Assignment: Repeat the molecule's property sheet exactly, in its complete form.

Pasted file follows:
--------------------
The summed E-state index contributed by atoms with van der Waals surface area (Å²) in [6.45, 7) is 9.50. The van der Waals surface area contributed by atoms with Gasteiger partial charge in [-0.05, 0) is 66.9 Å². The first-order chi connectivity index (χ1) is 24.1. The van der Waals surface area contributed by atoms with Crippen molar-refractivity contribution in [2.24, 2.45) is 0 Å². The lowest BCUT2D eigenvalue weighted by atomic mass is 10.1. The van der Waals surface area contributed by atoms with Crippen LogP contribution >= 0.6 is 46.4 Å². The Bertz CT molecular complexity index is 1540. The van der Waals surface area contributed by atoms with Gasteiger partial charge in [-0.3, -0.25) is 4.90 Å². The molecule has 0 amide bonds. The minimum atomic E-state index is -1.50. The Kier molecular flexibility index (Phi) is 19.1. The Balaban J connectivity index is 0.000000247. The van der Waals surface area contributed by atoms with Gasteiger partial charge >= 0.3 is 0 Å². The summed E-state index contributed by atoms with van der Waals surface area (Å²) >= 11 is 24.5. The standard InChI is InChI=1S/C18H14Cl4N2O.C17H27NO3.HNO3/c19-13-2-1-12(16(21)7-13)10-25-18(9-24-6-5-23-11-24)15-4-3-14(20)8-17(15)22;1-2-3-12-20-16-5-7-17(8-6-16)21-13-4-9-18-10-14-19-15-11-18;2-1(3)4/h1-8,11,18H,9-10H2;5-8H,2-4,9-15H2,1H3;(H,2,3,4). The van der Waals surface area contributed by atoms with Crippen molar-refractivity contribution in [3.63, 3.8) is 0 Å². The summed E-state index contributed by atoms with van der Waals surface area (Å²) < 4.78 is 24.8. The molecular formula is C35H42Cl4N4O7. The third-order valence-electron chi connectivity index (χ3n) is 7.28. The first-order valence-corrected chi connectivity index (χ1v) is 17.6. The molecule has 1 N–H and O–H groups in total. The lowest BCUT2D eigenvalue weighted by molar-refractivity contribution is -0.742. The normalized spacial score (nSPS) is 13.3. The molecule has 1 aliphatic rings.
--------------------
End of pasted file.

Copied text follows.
The summed E-state index contributed by atoms with van der Waals surface area (Å²) in [6.45, 7) is 9.50. The van der Waals surface area contributed by atoms with Gasteiger partial charge in [-0.05, 0) is 66.9 Å². The first-order chi connectivity index (χ1) is 24.1. The van der Waals surface area contributed by atoms with Crippen molar-refractivity contribution in [2.24, 2.45) is 0 Å². The lowest BCUT2D eigenvalue weighted by atomic mass is 10.1. The van der Waals surface area contributed by atoms with Crippen LogP contribution >= 0.6 is 46.4 Å². The Bertz CT molecular complexity index is 1540. The van der Waals surface area contributed by atoms with Gasteiger partial charge in [-0.3, -0.25) is 4.90 Å². The molecule has 0 amide bonds. The minimum atomic E-state index is -1.50. The Kier molecular flexibility index (Phi) is 19.1. The Balaban J connectivity index is 0.000000247. The van der Waals surface area contributed by atoms with Gasteiger partial charge >= 0.3 is 0 Å². The summed E-state index contributed by atoms with van der Waals surface area (Å²) >= 11 is 24.5. The standard InChI is InChI=1S/C18H14Cl4N2O.C17H27NO3.HNO3/c19-13-2-1-12(16(21)7-13)10-25-18(9-24-6-5-23-11-24)15-4-3-14(20)8-17(15)22;1-2-3-12-20-16-5-7-17(8-6-16)21-13-4-9-18-10-14-19-15-11-18;2-1(3)4/h1-8,11,18H,9-10H2;5-8H,2-4,9-15H2,1H3;(H,2,3,4). The van der Waals surface area contributed by atoms with Crippen molar-refractivity contribution in [3.63, 3.8) is 0 Å². The summed E-state index contributed by atoms with van der Waals surface area (Å²) < 4.78 is 24.8. The molecular formula is C35H42Cl4N4O7. The third-order valence-electron chi connectivity index (χ3n) is 7.28. The first-order valence-corrected chi connectivity index (χ1v) is 17.6. The molecule has 1 N–H and O–H groups in total. The lowest BCUT2D eigenvalue weighted by molar-refractivity contribution is -0.742. The normalized spacial score (nSPS) is 13.3. The molecule has 1 aliphatic rings.